Re: Can you live forever? Esquire article

J. R. Molloy (
Wed, 12 May 1999 16:43:38 -0700

From: Billy Brown <>

>Brian D Williams wrote:
>> This sounds like the world famous brand of American ethnocentrism
>> talking. Travel more, the world is a much more sophisticated place
>> then we normally think here in the U.S. I'm not throwing stones, I
>> see this lacking in myself as well.
>Actually, it is just the opposite. It is a recognition of the fact that
>people in the rest of the world have their own cultures, philosophies and
>opinions about how things should be done. They aren't going to turn their
>lives upside down just because the American government (or the Europeans,
>the UN) wants them to.

They probably won't turn their lives around for extropianism either. Unless we can provide some hard evidence that we've got something they can't do without (for instance the ability to live forever). Otherwise, they'll fight us with the same ferocity that they used against other invading ideologies.

>If you believe, for example, that the destruction of the Brazilian rain
>forest is evil and stupid, it does no good to rail against it to an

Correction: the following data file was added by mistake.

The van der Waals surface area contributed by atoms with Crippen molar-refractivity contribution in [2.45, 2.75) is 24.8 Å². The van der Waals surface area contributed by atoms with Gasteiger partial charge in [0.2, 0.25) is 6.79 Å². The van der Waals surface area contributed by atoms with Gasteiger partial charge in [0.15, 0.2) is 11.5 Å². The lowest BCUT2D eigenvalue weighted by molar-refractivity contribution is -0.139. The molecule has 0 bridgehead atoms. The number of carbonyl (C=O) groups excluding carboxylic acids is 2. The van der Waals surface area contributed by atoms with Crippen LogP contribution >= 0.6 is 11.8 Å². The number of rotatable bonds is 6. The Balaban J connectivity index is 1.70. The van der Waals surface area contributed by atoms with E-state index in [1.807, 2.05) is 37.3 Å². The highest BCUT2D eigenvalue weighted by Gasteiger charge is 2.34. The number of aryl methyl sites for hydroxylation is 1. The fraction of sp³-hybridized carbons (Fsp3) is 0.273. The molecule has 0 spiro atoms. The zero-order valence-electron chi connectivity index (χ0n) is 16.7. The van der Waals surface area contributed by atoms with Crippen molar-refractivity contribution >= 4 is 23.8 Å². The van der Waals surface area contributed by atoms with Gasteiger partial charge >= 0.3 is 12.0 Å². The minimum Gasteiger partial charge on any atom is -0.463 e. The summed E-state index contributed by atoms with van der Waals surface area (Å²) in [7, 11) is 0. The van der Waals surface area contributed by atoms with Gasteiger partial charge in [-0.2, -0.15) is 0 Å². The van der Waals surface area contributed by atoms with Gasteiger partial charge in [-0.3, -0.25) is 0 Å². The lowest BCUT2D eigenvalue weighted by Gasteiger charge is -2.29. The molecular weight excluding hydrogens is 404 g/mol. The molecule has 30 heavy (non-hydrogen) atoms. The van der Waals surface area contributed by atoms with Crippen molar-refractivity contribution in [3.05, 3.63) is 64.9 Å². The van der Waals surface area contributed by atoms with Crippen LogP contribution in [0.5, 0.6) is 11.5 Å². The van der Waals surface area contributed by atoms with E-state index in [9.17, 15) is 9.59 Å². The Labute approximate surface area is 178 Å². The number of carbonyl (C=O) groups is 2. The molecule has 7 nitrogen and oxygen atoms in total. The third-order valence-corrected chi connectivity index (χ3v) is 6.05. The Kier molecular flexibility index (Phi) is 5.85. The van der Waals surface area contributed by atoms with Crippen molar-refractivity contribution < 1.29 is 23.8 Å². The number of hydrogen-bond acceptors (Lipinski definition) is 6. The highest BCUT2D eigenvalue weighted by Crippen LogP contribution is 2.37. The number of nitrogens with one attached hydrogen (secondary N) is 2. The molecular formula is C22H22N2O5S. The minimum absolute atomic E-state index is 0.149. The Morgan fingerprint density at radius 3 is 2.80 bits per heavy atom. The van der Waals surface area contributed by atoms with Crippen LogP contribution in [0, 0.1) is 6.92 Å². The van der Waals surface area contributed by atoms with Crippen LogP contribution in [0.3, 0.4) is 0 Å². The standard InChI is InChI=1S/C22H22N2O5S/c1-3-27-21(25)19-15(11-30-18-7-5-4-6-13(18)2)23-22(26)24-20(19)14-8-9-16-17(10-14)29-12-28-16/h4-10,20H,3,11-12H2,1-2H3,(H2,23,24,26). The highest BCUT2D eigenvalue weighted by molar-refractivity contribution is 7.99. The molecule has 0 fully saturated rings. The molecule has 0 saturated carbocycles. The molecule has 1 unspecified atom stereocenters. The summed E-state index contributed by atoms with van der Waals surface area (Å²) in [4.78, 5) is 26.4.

>of Americans. There is precious little we can do about it without
>to a massive application of force. The people you need to convince live in
>Brazil, and that is where you need to concentrate your efforts.

Exellent point. Brazilia stands as a monument to the idiocy of ideological excess -- not to mention its negative impact on the environment.

>You should also recognize that the situation calls for more than just
>proselytizing. Most of the environmental degradation in the Third World is
>not caused by evil western corporations trying to get rich on the backs of
>the poor. Instead, it is caused by huge numbers of impoverished people
>trying to survive as best they can. Telling them to stop will do no good -
>they aren't going to let their children go hungry to preserve a few more
>acres of forest. What you need to do is give them an alternative way of
>providing for themselves that doesn't destroy the land.

Right on. The concept of Overpopulation does not register with them.

>Of course, trying to actually do something effective about the situation
>leads to a whole nest of practical problems, but that is a different issue.

Different issues ought not to faze those who aspire to living forever, ought they?


--J. R.
CEE CEE Rider:
Conservative Existential Empiricist
Consilient Extropian Environmentalist
(with a pancritical rationalist predilection)